Illegal Immigrant Policy Changes in SF - NBC Bay Area

Illegal Immigrant Policy Changes in SF



    Illegal Immigrant Policy Changes in SF
    SF softens stance on arrested immigrant youths

    San Francisco's mayor said Tuesday that the city will no longer automatically report illegal immigrant youths to federal authorities when they are arrested on felony charges a shift he said stays true to the city's longstanding sanctuary city  policy.

    Mayor Edwin Lee told the Board of Supervisors at its weekly meeting that juveniles who are first-time offenders, enrolled in school and can show family ties to the San Francisco Bay area would not be reported to U.S. Immigration and Customs Enforcement, the San Francisco Chronicle reports.       

    Lee said his directive follows the intent of San Francisco's 22-year-old Sanctuary City ordinance, which requires local officials not to hand immigrants to federal authorities unless they're charged with serious crimes.

    Lee's position falls in the middle ground between his predecessor Gavin Newsom's hard-line policy toward arrested juveniles and the more liberal stance adopted by the Board of Supervisors.

    Supervisors passed a law in 2009 that would have required the city to report only juveniles who have been convicted of felonies not just arrested. Newsom refused to enforce it.

    The new policy will be carried out by the San Francisco Juvenile Probation Department and was crafted after discussions with civil rights attorneys and top law enforcement officials, Lee said.       

    "I've had to take care in balancing the issue of public safety and also due process,'' Lee told the supervisors.       

    Since 2008, the probation department has reported all 159 minors arrested on felony charges to ICE, including 110 with felony convictions, said William Sifferman, the chief juvenile probation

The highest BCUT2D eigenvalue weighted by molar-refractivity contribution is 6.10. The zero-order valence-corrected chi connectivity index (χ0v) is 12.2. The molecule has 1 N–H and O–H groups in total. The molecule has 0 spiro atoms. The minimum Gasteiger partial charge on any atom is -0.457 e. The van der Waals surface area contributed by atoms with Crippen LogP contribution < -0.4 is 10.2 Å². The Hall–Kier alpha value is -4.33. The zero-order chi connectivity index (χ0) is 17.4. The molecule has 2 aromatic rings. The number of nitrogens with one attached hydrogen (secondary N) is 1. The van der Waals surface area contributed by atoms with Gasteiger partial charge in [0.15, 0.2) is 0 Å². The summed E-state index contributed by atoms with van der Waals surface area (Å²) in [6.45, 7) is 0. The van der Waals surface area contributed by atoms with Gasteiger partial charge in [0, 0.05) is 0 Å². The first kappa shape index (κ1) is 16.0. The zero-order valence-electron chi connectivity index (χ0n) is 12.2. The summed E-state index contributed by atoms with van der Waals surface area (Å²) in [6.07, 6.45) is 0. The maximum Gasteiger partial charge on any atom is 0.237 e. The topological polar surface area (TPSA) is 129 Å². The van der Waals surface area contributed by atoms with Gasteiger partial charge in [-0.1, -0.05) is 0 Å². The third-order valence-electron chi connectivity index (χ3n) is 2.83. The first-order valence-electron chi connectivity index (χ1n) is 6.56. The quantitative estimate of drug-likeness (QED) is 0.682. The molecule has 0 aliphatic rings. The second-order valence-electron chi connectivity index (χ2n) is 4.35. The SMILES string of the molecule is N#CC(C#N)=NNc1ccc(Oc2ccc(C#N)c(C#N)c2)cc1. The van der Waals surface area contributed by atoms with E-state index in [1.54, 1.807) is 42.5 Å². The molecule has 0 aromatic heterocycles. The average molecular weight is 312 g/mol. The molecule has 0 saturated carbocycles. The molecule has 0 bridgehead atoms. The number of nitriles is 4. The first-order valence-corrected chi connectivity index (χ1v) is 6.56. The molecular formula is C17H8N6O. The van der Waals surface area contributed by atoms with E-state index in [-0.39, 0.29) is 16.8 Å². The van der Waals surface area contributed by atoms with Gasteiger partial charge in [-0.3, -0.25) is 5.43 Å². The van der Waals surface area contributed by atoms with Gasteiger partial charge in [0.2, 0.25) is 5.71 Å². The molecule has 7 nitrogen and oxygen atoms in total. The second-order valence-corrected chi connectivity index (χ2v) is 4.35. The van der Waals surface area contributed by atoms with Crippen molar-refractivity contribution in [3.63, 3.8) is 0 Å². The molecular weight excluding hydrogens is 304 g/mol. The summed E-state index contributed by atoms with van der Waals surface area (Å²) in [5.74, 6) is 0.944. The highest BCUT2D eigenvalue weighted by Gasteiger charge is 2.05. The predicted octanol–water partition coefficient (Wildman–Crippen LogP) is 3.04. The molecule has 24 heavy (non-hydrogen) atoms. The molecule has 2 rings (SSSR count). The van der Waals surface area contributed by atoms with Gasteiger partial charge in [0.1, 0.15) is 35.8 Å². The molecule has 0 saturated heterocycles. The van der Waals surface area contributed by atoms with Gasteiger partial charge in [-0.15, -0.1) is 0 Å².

"I don't think public safety will be imperiled,'' Sifferman told the Chronicle when asked about the policy shift.

    Lee said he hopes the policy will withstand federal scrutiny.

    Virginia Kice, a spokeswoman for ICE, declined to comment on the mayor's edict. She told the Chronicle the agency's enforcement priorities would continue to ``focus on the identification and removal of foreign nationals who pose a public safety threat.''

    San Francisco Sheriff Michael Hennessey recently announced that the county jail soon will begin releasing illegal immigrants being held for low-level offenses, even if ICE officials request that
     they remain in custody. Hennessey said he is simply trying to obey the Sanctuary City ordinance.

    The ordinance came under heavy criticism in 2008 after the fatal shooting of city resident Tony Bologna and his sons, Michael and Matthew. The suspect, Edwin Ramos, an illegal immigrant from El Salvador, had been protected by the sanctuary city policy during earlier arrests when he was a juvenile.

    The victims' relatives later filed a lawsuit against the city claiming the policy contributed to the murders by shielding Ramos from immigration authorities. In February, a state appeals court
     rejected that claim.